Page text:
Salivary Cortisol in Response to Acute Social Rejection and Acceptance by Peers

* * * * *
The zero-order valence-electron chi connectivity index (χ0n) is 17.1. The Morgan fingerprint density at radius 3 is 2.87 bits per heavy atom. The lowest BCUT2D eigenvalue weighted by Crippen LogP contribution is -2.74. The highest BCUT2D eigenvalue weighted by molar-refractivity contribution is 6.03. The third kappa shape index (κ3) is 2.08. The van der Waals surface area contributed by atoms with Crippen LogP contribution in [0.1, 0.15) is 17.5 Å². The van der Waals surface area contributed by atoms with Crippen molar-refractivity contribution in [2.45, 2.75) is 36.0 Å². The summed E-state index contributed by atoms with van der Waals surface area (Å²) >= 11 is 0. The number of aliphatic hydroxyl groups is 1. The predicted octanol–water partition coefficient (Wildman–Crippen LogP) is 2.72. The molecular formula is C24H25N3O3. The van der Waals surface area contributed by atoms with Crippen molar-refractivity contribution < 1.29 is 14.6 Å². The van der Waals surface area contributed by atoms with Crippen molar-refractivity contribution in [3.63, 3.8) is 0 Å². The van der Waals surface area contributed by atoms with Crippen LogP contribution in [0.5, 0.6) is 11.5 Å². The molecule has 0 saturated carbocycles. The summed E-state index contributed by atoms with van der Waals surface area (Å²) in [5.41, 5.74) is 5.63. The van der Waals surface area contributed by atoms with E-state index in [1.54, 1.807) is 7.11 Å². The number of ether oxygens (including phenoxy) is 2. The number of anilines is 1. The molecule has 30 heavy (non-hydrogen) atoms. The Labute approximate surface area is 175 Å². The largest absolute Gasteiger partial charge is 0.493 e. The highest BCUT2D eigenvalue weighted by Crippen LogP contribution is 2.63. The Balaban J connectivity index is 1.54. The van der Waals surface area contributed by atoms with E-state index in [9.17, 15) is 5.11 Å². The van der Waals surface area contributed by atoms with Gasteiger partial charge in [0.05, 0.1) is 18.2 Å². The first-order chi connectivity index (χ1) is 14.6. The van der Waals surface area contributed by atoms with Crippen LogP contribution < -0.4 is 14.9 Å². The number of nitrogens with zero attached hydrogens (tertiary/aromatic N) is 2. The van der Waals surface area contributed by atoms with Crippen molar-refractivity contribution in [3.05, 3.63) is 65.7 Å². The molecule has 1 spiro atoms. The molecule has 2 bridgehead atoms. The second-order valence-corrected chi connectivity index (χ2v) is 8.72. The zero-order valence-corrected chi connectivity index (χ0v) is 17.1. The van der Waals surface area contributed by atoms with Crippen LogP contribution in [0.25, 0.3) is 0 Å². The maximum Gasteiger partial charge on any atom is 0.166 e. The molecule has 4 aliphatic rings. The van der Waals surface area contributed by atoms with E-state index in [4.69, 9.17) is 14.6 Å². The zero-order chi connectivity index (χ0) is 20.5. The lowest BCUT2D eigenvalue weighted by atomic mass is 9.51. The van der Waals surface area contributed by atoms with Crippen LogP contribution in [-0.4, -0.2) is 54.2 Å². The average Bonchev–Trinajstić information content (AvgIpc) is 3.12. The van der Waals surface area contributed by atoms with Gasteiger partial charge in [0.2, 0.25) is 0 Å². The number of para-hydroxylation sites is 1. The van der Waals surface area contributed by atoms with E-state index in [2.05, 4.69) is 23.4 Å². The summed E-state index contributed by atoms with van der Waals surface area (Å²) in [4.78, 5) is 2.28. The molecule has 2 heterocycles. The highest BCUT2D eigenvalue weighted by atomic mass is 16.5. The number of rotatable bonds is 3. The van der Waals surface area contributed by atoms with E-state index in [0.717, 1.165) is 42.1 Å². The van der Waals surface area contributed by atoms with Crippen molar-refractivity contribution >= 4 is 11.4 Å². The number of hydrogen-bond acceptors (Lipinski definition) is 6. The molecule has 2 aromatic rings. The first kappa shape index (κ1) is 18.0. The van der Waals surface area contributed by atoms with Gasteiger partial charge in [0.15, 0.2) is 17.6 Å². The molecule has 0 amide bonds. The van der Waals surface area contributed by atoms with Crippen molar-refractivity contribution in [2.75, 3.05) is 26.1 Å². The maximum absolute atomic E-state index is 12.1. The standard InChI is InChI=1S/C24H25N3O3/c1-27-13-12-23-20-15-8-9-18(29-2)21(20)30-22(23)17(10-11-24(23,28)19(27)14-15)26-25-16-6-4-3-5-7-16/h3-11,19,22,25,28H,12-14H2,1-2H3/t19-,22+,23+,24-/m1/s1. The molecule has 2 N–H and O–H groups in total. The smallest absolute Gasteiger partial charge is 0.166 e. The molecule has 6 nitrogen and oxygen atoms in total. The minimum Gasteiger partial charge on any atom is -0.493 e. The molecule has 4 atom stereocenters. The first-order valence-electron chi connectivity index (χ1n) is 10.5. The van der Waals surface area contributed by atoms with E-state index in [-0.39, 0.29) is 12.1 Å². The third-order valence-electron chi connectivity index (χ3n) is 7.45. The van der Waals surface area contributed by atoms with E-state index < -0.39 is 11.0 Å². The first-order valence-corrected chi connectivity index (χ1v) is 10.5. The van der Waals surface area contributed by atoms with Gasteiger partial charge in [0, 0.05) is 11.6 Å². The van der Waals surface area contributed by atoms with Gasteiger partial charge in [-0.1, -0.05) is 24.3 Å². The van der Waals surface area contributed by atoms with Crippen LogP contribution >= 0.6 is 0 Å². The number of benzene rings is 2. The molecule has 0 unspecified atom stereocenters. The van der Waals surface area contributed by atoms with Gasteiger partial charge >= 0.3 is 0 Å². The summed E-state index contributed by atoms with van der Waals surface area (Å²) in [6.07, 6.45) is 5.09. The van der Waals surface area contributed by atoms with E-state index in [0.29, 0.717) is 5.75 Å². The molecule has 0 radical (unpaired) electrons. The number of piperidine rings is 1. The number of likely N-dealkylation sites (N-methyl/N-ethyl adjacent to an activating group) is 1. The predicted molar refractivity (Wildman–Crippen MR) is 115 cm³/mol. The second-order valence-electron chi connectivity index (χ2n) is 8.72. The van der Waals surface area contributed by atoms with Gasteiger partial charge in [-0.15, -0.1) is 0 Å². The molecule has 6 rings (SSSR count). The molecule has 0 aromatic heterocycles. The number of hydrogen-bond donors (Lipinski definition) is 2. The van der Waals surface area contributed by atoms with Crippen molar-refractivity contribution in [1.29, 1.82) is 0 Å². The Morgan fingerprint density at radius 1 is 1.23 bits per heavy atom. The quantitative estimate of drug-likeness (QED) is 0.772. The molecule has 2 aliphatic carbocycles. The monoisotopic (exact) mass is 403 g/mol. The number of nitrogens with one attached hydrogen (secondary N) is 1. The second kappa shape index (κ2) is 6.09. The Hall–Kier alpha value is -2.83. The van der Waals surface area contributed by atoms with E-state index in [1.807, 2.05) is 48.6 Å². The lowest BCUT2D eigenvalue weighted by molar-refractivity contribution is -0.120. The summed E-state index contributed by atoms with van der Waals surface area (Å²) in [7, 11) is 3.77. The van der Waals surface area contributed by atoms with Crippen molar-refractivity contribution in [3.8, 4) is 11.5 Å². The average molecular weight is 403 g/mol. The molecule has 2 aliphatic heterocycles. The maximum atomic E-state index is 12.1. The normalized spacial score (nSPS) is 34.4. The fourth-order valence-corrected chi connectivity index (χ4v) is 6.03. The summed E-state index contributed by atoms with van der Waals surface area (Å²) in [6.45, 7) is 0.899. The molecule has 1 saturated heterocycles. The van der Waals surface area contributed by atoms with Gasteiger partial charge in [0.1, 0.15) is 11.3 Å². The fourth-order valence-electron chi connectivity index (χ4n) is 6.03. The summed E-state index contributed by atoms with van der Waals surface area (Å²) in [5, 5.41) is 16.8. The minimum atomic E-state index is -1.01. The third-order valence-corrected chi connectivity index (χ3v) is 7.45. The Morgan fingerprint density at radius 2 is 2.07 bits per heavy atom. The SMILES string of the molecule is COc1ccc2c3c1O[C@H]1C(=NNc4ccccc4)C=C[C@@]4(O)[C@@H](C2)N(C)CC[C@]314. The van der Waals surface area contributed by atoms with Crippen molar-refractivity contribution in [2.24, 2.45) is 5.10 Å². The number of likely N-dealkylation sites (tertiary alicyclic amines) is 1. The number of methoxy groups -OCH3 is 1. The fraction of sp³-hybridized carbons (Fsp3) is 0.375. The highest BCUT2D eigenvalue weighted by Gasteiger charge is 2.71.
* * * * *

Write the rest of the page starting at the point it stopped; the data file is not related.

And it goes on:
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Past research indicates that social rejection predicts a wide range of psychological problems (e.g., depression), but laboratory studies examining self-reports of negative affect after social rejection have reported inconsistent results. Salivary cortisol was measured before and after a social rejection/acceptance manipulation for objective assessment of psychological distress subsequent to peer rejection. Rejected participants were predicted to show significantly greater salivary cortisol than accepted or control participants. The present research also examined several factors that may moderate the relationship between acute rejection and cortisol. As predicted, rejected participants exhibited significantly higher cortisol than accepted or control participants. Defensiveness moderated the relationship between rejection and cortisol; highly defensive rejected participants showed significantly lower cortisol than less defensive rejected participants after peer rejection. Results indicate that social rejection causes psychological distress, but highly defensive individuals appear to be less susceptible than less defensive individuals to increases in salivary cortisol after acute social rejection.